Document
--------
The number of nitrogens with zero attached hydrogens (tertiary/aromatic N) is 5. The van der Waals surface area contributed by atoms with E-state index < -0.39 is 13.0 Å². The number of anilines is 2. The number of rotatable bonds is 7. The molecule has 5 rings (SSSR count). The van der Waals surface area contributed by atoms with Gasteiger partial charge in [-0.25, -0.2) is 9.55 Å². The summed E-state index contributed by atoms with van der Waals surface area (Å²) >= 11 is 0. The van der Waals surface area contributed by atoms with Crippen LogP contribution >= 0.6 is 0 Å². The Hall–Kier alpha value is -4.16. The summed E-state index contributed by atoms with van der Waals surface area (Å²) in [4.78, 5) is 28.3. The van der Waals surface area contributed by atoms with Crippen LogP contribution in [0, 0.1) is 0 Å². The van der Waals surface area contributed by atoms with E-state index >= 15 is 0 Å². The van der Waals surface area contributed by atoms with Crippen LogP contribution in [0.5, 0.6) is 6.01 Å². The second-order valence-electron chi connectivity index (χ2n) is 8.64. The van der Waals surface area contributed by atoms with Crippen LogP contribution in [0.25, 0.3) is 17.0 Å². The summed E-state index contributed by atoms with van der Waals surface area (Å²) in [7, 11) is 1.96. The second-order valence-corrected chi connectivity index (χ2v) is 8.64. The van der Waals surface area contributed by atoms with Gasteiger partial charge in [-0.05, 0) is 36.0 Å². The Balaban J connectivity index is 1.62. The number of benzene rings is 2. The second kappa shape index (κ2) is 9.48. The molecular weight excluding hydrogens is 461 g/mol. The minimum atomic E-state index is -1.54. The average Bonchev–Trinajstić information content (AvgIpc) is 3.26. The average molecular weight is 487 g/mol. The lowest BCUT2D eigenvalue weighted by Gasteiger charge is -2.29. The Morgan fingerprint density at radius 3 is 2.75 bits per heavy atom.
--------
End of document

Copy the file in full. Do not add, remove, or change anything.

The number of nitrogens with zero attached hydrogens (tertiary/aromatic N) is 5. The van der Waals surface area contributed by atoms with E-state index < -0.39 is 13.0 Å². The number of anilines is 2. The number of rotatable bonds is 7. The molecule has 5 rings (SSSR count). The van der Waals surface area contributed by atoms with Gasteiger partial charge in [-0.25, -0.2) is 9.55 Å². The summed E-state index contributed by atoms with van der Waals surface area (Å²) >= 11 is 0. The van der Waals surface area contributed by atoms with Crippen LogP contribution >= 0.6 is 0 Å². The Hall–Kier alpha value is -4.16. The summed E-state index contributed by atoms with van der Waals surface area (Å²) in [4.78, 5) is 28.3. The van der Waals surface area contributed by atoms with Crippen LogP contribution in [0, 0.1) is 0 Å². The van der Waals surface area contributed by atoms with E-state index >= 15 is 0 Å². The van der Waals surface area contributed by atoms with Crippen LogP contribution in [0.5, 0.6) is 6.01 Å². The second-order valence-electron chi connectivity index (χ2n) is 8.64. The van der Waals surface area contributed by atoms with Crippen LogP contribution in [0.25, 0.3) is 17.0 Å². The summed E-state index contributed by atoms with van der Waals surface area (Å²) in [7, 11) is 1.96. The second-order valence-corrected chi connectivity index (χ2v) is 8.64. The van der Waals surface area contributed by atoms with Gasteiger partial charge in [-0.05, 0) is 36.0 Å². The Balaban J connectivity index is 1.62. The number of benzene rings is 2. The second kappa shape index (κ2) is 9.48. The molecular weight excluding hydrogens is 461 g/mol. The minimum atomic E-state index is -1.54. The average Bonchev–Trinajstić information content (AvgIpc) is 3.26. The average molecular weight is 487 g/mol. The lowest BCUT2D eigenvalue weighted by Gasteiger charge is -2.29. The Morgan fingerprint density at radius 3 is 2.75 bits per heavy atom.